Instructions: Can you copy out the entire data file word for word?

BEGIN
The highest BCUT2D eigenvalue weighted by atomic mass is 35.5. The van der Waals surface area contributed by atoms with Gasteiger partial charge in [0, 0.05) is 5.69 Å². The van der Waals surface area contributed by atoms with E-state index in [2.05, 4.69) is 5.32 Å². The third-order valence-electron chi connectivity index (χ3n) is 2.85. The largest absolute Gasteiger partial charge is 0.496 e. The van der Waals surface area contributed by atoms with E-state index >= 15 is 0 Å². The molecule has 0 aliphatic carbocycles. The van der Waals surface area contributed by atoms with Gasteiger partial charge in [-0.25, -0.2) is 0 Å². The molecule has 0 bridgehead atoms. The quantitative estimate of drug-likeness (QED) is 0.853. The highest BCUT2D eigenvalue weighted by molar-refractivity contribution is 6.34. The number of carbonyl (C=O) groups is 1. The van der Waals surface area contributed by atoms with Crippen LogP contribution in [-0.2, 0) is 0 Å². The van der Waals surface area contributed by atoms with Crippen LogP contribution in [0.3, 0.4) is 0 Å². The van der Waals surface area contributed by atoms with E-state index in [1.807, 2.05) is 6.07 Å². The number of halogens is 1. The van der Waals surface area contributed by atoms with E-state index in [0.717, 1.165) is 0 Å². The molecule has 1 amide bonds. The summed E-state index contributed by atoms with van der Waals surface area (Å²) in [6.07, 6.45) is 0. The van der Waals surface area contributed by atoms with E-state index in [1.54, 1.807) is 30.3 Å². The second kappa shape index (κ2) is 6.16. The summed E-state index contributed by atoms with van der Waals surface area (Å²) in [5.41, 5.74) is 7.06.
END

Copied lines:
The highest BCUT2D eigenvalue weighted by atomic mass is 35.5. The van der Waals surface area contributed by atoms with Gasteiger partial charge in [0, 0.05) is 5.69 Å². The van der Waals surface area contributed by atoms with E-state index in [2.05, 4.69) is 5.32 Å². The third-order valence-electron chi connectivity index (χ3n) is 2.85. The largest absolute Gasteiger partial charge is 0.496 e. The van der Waals surface area contributed by atoms with E-state index >= 15 is 0 Å². The molecule has 0 aliphatic carbocycles. The van der Waals surface area contributed by atoms with Gasteiger partial charge in [-0.25, -0.2) is 0 Å². The molecule has 0 bridgehead atoms. The quantitative estimate of drug-likeness (QED) is 0.853. The highest BCUT2D eigenvalue weighted by molar-refractivity contribution is 6.34. The number of carbonyl (C=O) groups is 1. The van der Waals surface area contributed by atoms with Crippen LogP contribution in [-0.2, 0) is 0 Å². The van der Waals surface area contributed by atoms with Crippen LogP contribution in [0.3, 0.4) is 0 Å². The van der Waals surface area contributed by atoms with E-state index in [1.807, 2.05) is 6.07 Å². The number of halogens is 1. The van der Waals surface area contributed by atoms with E-state index in [0.717, 1.165) is 0 Å². The molecule has 1 amide bonds. The summed E-state index contributed by atoms with van der Waals surface area (Å²) in [6.07, 6.45) is 0. The van der Waals surface area contributed by atoms with E-state index in [1.54, 1.807) is 30.3 Å². The second kappa shape index (κ2) is 6.16. The summed E-state index contributed by atoms with van der Waals surface area (Å²) in [5.41, 5.74) is 7.06.